Weekly forecast update, Sept. 17, 2021

Forecast updates

  • Increased NDM forecast for all years
    • Slowing output from the United States and Europe could lift prices;
    • So far, China has not slowed demand;
    • Stocks are lower than in recent years – which provides less of a buffer to supply-side events.
    • Still, prices could range from upper teens to low 130s – more than that could reduce demand from price-sensitive buying regions.
  • Increased the Q4 2021 and Q1/Q2 2022 whey forecast
    • Nearby WPC demand strength and seasonally lower production could keep prices near current levels through early 2022.
    • Prices could make modest declines to the upper 40s.
    • Deteriorating pork margins and historic losses for Chinese swine producers could force lower prices – but that could take some time.
  • No significant adjustments to butter and cheese.

Fluid Milk Market

Reports this week indicate that school supply lines and bottling demand could be nearly full and that milk should begin to return to normal with more milk available to manufacturing as weather abates and milk production improves slightly. Still, Southeast milk is lower and will continue to pull milk from other parts of the country through December. Higher milk futures prices forecasts this week have helped dairy producers explore Dairy Revenue Protection programs for 2022. Most concede that prices are less than where they hoped; however, it is better than potentially lower seasonal prices this winter.

As suspected, the spread of the Delta variance of Covid-19 resulted in more people staying home. Restaurant visits in August rolled back to June levels and consumers prepared 79.9% of meals at home, compared to 76.6% in July. That trend is expected to increase into the fall. In August retail milk sales, dropped 5.5% compared to the same period last year according to IRI data for multiple locations – that could be the result of more kids going back to school and less milk consumed at home when most schools elected online learning.

Internationally, EU-27 milk production in July was 27.4 billion pounds, which was 0.4% less than year-ago levels with most countries falling behind July 2020. Add to that components were less in milk also.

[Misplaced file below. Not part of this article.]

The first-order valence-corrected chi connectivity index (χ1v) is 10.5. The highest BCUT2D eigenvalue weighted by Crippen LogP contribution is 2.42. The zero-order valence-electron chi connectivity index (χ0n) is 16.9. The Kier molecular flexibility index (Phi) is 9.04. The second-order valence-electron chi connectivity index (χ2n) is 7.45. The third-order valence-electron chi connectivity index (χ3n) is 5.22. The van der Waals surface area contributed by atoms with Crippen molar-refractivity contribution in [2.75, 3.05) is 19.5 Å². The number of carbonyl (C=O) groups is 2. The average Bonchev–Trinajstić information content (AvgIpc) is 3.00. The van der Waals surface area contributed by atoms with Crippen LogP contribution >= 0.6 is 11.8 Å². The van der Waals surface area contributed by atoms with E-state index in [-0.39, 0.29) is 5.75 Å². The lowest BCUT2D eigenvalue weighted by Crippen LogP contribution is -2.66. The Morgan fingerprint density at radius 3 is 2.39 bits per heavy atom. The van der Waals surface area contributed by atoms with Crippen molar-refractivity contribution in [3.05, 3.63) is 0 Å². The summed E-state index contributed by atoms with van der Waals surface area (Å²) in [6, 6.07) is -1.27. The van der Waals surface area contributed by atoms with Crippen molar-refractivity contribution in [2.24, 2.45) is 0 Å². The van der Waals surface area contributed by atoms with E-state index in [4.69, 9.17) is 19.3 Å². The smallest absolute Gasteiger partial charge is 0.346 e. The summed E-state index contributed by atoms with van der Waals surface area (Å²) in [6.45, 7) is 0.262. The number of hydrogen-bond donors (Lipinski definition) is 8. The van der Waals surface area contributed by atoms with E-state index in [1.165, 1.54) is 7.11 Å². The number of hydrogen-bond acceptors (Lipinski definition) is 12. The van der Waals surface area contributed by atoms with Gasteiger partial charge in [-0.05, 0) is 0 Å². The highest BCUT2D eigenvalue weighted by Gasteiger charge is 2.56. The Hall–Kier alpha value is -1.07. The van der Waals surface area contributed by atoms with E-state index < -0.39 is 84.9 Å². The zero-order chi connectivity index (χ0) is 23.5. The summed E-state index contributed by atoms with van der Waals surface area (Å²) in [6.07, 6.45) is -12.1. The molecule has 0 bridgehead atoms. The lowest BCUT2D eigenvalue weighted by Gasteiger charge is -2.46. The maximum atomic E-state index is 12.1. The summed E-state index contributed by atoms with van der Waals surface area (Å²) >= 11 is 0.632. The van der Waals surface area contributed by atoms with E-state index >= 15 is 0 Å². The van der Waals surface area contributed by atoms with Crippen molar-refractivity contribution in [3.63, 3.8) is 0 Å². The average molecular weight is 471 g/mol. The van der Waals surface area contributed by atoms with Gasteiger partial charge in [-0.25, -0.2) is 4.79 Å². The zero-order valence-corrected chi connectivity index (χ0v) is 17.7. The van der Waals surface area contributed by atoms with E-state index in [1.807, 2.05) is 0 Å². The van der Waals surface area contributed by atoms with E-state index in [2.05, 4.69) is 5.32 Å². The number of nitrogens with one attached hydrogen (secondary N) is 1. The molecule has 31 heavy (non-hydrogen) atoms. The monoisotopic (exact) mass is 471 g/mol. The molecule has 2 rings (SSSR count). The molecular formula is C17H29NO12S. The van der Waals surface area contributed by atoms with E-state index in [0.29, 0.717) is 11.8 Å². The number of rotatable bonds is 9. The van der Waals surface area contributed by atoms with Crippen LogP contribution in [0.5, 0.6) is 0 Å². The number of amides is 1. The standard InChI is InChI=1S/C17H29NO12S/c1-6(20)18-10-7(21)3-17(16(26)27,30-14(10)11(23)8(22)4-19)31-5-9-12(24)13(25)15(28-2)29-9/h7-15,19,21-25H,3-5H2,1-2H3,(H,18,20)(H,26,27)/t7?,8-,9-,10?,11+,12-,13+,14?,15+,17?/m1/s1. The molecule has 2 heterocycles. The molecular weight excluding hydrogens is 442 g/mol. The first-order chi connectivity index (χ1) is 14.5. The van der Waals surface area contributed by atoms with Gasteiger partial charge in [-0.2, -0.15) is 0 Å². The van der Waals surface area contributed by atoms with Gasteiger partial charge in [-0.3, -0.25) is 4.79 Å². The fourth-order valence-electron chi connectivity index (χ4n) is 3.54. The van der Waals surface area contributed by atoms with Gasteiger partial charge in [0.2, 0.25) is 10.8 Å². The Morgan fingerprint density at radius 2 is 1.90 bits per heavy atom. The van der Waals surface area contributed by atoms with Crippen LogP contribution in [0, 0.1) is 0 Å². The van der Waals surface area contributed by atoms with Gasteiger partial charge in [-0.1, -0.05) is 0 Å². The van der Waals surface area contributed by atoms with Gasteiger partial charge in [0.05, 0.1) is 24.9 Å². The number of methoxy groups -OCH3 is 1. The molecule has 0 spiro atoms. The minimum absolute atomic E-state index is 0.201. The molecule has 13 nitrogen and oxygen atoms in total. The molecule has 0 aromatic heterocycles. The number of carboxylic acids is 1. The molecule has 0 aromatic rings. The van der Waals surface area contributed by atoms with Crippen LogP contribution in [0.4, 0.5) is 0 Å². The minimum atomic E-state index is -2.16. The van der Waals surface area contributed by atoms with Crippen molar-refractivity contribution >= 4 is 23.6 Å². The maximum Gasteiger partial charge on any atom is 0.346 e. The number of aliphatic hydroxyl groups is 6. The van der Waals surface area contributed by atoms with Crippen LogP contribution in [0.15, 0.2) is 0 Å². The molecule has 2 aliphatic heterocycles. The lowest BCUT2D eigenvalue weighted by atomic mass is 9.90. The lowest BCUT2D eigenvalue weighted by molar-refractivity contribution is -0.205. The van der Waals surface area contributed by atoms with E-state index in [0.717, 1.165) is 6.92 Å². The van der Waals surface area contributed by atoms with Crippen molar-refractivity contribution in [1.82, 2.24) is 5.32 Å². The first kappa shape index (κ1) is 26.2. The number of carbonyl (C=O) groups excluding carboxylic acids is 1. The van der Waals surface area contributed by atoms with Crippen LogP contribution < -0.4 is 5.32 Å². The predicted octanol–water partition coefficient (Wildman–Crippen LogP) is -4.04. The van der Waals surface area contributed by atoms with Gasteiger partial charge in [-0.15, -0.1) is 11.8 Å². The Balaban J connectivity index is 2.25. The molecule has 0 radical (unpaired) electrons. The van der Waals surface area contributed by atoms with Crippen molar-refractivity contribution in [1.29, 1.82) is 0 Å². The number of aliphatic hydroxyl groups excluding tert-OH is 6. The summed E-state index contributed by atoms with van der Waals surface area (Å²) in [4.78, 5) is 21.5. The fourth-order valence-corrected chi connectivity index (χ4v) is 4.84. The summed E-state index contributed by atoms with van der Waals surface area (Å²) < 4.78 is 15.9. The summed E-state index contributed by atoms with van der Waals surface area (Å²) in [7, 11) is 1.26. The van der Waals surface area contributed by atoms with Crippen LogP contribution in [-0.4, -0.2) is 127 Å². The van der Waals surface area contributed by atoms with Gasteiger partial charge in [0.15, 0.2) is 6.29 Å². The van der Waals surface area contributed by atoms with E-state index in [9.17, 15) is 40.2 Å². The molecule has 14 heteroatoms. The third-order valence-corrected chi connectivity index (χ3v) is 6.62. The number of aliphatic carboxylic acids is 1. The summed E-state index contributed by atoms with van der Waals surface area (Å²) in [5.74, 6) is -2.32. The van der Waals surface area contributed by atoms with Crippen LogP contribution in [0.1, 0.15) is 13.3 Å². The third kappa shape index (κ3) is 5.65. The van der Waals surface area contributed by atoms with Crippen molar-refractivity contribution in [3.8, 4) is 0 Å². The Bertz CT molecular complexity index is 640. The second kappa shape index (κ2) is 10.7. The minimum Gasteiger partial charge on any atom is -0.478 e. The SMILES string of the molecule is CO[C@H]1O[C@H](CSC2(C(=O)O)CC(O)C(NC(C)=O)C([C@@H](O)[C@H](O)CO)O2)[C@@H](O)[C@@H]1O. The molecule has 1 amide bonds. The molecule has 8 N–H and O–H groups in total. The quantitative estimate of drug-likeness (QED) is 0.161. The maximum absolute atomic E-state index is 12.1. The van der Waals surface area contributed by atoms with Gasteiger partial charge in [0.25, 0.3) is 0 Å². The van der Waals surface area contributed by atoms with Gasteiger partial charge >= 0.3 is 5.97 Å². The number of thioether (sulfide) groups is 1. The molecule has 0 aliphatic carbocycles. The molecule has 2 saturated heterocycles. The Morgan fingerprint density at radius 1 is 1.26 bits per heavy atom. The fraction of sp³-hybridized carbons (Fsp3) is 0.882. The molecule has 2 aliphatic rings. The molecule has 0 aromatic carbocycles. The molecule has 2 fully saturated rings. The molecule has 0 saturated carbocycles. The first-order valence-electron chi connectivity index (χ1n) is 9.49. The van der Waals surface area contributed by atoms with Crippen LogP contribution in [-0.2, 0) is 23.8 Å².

Germany, France, and the Netherlands dropped output by similar levels compared to last year. Those losses were partially offset by higher output from Ireland +3.35% and Italy +6.3%. In the future, environmental proposals from the Netherlands could result in a 25% reduction of the nation’s herd. Less milk from Europe could support dairy product prices heading into 2022.

 Cheese Market

After reaching $1.815/lb on Monday, blocks eased into the end of the week; at the same time, barrels increased throughout the week with prices surpassing $1.50/lb. Cheese markets have moved in opposition and that resulted in 2020 futures giving back most, if not all, of the prior week’s increases. Cheddar blocks averaged $1.7995 – up 3.7¢ compared to the previous week. CME barrels averaged $1.4890 – up 2.21¢ over the same time. Trading volumes for barrels jumped up to 19 loads compared to six loads the previous week. The block-barrel spread remains wide at 31.05¢ this week. Some of the futures declines may be traders removing some of the barrel premium from markets as the current gaps are just 7-10 cents compared to the 30-cents in spot markets.

IRI scan data for August reflected natural cheese sales volumes 1.3% behind last year’s pace and 1.6% less on a price basis. Processed cheese volumes were 2.1% lower and prices 2.9% lower. That was a strong showing for the month and could bode well for August data released early next month. It may also help account for balanced markets and prices that have been trading in a somewhat consistent range for much of the summer.